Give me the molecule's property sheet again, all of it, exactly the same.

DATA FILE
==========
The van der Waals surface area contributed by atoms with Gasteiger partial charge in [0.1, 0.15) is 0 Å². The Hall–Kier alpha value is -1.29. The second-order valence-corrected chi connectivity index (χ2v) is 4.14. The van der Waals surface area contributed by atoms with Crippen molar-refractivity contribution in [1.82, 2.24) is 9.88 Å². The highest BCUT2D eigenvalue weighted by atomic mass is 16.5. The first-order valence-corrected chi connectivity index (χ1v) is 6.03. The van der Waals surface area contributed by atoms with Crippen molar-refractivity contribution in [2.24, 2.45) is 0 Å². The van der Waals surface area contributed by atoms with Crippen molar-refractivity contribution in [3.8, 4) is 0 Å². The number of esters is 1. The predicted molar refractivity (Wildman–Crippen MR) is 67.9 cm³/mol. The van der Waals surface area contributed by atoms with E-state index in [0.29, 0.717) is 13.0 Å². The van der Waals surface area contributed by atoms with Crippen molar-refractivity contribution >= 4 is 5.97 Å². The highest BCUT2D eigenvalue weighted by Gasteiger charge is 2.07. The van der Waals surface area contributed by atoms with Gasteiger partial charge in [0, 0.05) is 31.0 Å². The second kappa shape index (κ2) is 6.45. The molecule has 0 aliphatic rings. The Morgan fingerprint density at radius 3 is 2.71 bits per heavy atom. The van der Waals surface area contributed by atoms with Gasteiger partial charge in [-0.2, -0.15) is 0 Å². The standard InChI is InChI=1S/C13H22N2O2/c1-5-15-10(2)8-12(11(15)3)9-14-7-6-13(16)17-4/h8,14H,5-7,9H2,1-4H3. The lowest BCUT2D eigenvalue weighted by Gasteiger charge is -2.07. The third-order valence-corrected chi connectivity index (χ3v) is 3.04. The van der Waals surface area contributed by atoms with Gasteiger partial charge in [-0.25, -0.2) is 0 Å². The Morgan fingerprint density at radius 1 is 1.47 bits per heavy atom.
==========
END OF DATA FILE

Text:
The van der Waals surface area contributed by atoms with Gasteiger partial charge in [0.1, 0.15) is 0 Å². The Hall–Kier alpha value is -1.29. The second-order valence-corrected chi connectivity index (χ2v) is 4.14. The van der Waals surface area contributed by atoms with Crippen molar-refractivity contribution in [1.82, 2.24) is 9.88 Å². The highest BCUT2D eigenvalue weighted by atomic mass is 16.5. The first-order valence-corrected chi connectivity index (χ1v) is 6.03. The van der Waals surface area contributed by atoms with Crippen molar-refractivity contribution in [2.24, 2.45) is 0 Å². The van der Waals surface area contributed by atoms with Crippen molar-refractivity contribution in [3.8, 4) is 0 Å². The number of esters is 1. The predicted molar refractivity (Wildman–Crippen MR) is 67.9 cm³/mol. The van der Waals surface area contributed by atoms with E-state index in [0.29, 0.717) is 13.0 Å². The van der Waals surface area contributed by atoms with Crippen molar-refractivity contribution >= 4 is 5.97 Å². The highest BCUT2D eigenvalue weighted by Gasteiger charge is 2.07. The van der Waals surface area contributed by atoms with Gasteiger partial charge in [0, 0.05) is 31.0 Å². The second kappa shape index (κ2) is 6.45. The molecule has 0 aliphatic rings. The Morgan fingerprint density at radius 3 is 2.71 bits per heavy atom. The van der Waals surface area contributed by atoms with Gasteiger partial charge in [-0.2, -0.15) is 0 Å². The standard InChI is InChI=1S/C13H22N2O2/c1-5-15-10(2)8-12(11(15)3)9-14-7-6-13(16)17-4/h8,14H,5-7,9H2,1-4H3. The lowest BCUT2D eigenvalue weighted by Gasteiger charge is -2.07. The third-order valence-corrected chi connectivity index (χ3v) is 3.04. The van der Waals surface area contributed by atoms with Gasteiger partial charge in [-0.25, -0.2) is 0 Å². The Morgan fingerprint density at radius 1 is 1.47 bits per heavy atom.